• 3,4-Dihydroxyphenylalanine
  • 3,4-Dihydroxyphenylglycol
  • 3-Hydroxyanthranilic acid
  • 3-Hydroxykynurenine
  • 3-Meth-4-hydroxyphenylglycol
  • 3-Methoxytyramine
  • 4-Aminobutyric acid
  • 5-Hydroxyindoleacetic acid
  • 5-Hydroxytryptophan
  • 5-Hydroxytryptophol
  • 5-Methyltetrahydrofolic acid
  • Acetylcholine
  • Adenosine
  • Agmatine
  • Alanine
  • Anserine
  • Arginine
  • Asparagine
  • Aspartate
  • B-Alanine
  • N-Acetylputrescine
  • N-Acetylserotonin
  • Biotin
  • Betaine
  • Carnosine
  • Choline
  • Citrulline
  • Cysteic acid
  • Cysteine
  • Dimethyl glycine
  • Dihydroxybenzoic acid
  • Dopamine
  • Epinephrine
  • Ethanolamine
  • Folic Acid
  • Glucose
  • Glutamate
  • Glutamine
  • Glutathione
  • Glycine
  • Histamine
  • Histidine
  • Homocysteic acid
  • Homocysteine
  • Homoserine
  • Homovanillic acid
  • Hypotaurine
  • Kynurenic acid
  • Kynurenine
  • Kyotorphin
  • Leucine
  • Lysine
  • Leucine/isoleucine
  • Methionine
  • Nicotinamide
  • Neopterin
  • Norepinephrine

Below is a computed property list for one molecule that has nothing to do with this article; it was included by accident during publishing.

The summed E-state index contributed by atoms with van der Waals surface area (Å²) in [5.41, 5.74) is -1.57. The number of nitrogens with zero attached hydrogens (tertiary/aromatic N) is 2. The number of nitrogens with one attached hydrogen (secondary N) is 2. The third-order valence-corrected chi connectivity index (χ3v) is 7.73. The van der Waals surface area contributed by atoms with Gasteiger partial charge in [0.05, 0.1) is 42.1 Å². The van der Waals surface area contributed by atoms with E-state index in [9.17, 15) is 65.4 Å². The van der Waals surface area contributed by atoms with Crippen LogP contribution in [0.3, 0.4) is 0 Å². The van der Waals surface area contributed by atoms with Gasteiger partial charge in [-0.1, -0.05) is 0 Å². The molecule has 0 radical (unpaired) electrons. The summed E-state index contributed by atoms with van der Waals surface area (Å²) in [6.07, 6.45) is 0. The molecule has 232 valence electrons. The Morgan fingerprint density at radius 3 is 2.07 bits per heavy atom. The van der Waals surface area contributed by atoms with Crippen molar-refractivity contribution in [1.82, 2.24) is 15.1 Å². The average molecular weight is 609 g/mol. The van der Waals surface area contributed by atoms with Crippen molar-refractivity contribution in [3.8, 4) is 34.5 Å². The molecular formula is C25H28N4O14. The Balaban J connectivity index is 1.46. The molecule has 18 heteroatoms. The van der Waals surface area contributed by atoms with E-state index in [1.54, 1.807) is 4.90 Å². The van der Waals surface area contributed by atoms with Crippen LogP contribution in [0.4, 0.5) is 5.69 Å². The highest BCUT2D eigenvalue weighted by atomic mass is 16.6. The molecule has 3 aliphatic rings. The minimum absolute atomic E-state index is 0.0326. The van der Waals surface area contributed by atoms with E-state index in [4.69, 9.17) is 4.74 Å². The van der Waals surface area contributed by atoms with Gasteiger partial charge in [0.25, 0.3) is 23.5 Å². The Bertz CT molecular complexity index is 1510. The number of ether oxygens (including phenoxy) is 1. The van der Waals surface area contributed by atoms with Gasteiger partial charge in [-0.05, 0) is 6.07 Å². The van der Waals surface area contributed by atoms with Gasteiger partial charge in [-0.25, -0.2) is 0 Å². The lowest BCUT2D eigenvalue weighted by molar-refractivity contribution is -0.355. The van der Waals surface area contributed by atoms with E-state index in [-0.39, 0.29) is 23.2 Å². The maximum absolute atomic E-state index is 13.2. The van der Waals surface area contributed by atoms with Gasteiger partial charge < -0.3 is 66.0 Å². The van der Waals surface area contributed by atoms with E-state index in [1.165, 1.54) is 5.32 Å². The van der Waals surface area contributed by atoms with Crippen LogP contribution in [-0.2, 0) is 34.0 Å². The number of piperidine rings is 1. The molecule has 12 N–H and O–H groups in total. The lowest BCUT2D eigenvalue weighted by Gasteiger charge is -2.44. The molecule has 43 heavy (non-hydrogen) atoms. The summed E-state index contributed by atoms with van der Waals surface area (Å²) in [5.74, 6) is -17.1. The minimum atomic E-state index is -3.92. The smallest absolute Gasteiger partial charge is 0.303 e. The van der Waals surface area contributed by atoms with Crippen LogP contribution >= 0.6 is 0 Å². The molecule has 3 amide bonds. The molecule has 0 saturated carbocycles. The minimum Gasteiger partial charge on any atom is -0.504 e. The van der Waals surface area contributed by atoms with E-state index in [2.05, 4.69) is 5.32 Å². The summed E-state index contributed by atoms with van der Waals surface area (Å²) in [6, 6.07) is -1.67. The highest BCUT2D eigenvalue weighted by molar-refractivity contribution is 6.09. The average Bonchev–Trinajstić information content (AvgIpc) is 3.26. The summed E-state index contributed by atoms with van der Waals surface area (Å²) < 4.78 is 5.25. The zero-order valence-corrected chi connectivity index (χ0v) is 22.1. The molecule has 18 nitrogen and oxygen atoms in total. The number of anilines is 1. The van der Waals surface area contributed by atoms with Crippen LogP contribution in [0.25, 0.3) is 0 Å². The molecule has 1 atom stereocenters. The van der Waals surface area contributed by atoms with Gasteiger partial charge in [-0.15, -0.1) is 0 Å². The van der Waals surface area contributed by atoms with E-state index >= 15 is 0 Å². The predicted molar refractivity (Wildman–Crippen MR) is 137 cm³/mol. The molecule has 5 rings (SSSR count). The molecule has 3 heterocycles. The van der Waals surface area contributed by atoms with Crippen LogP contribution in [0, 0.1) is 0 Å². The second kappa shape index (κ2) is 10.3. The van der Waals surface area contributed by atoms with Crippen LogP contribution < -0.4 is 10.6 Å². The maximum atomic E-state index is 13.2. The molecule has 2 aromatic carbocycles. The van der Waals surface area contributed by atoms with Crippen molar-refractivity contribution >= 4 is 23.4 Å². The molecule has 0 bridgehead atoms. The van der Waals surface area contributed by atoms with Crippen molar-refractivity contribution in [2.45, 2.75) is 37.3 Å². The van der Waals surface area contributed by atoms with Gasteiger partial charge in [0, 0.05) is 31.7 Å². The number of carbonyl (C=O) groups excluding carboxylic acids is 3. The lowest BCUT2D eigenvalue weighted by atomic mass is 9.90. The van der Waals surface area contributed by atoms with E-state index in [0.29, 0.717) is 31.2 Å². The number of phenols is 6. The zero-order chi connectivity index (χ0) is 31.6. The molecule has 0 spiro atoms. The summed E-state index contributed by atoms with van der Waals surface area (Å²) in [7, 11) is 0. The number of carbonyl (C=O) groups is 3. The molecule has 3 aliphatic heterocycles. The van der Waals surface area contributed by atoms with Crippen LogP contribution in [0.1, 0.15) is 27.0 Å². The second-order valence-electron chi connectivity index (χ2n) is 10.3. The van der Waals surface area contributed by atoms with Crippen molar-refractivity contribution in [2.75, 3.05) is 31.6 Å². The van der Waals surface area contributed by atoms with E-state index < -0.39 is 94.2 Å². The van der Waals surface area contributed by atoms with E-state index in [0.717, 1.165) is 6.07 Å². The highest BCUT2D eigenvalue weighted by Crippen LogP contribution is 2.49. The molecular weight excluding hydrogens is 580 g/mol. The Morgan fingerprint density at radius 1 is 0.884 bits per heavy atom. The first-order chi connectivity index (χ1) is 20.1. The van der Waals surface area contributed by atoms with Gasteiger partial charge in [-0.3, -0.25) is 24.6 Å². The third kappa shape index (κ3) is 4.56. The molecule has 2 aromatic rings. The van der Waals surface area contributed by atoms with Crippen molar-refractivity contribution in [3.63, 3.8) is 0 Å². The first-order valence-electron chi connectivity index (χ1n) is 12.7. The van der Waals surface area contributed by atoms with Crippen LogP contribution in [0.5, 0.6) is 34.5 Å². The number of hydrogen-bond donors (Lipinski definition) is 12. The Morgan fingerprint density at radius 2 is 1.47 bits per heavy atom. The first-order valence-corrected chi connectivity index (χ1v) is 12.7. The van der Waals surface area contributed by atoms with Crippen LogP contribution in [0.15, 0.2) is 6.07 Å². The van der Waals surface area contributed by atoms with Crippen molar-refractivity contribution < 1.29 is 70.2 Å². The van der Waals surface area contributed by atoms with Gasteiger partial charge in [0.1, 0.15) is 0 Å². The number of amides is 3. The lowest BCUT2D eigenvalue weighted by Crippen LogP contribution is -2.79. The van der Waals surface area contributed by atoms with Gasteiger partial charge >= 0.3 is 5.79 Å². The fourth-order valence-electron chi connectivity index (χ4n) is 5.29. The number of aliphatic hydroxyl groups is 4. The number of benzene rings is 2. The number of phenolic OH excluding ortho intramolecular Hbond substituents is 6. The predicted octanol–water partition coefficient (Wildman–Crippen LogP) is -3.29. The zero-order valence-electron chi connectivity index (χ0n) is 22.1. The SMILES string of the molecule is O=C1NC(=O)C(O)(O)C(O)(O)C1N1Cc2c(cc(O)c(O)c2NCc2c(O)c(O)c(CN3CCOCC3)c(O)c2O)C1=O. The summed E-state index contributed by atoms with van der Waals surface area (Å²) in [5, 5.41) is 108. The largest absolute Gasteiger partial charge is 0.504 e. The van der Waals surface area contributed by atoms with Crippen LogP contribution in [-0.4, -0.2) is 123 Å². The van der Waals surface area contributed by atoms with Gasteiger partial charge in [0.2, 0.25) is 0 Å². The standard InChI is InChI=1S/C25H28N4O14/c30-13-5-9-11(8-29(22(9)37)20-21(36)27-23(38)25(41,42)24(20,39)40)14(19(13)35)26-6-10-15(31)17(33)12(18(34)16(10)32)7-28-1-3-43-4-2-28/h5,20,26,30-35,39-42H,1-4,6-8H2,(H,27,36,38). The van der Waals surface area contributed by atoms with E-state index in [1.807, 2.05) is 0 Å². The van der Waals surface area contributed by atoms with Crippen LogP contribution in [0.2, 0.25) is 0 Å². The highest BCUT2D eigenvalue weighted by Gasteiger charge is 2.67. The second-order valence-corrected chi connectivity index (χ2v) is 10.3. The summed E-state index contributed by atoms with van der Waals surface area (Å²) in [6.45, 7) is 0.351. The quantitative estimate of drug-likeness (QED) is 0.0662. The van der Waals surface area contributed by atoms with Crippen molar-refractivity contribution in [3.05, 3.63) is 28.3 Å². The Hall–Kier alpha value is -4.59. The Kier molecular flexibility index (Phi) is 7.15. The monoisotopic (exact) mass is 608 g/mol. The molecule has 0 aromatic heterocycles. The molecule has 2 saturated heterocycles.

• Normetanephrine
  • Octopamine
  • Ornithine
  • Pantothenic acid (B5)
  • Phenethylamine
  • Phenylalanine
  • Proline
  • Putrescine
  • Pyridoxine
  • Riboflavin
  • Serine
  • Serotonin
  • Spermidine
  • Spermine
  • Synephrine
  • Taurine
  • Thiamine
  • Threonine
  • Tryptamine
  • Tryptophan
  • Tyramine
  • Tyrosine
  • Valine
  • Vanillylmandelic acid
  • Vitamin B12

Also currently available as fully-quantitated short-chain fatty acids and metabolites

  • Acetic acid
  • Propionic Acid
  • Isobutyric Acid
  • Butyric Acid
  • 2-methylbutanoic acid
  • Valeric Acid
  • 3-methyl-valeric acid
  • hexanoic acid
  • 3-OH-butyric acid
  • Acetoacetate
  • 4-methylvaleric acid
  • Isovaleric acid

If you would like to make a tax deductible donation to neuroinflammation research, please contact med.advancement@uq.edu.au. Thank you for your support.

Find out more about our research environment and how to apply to do a short or long-term research project with us.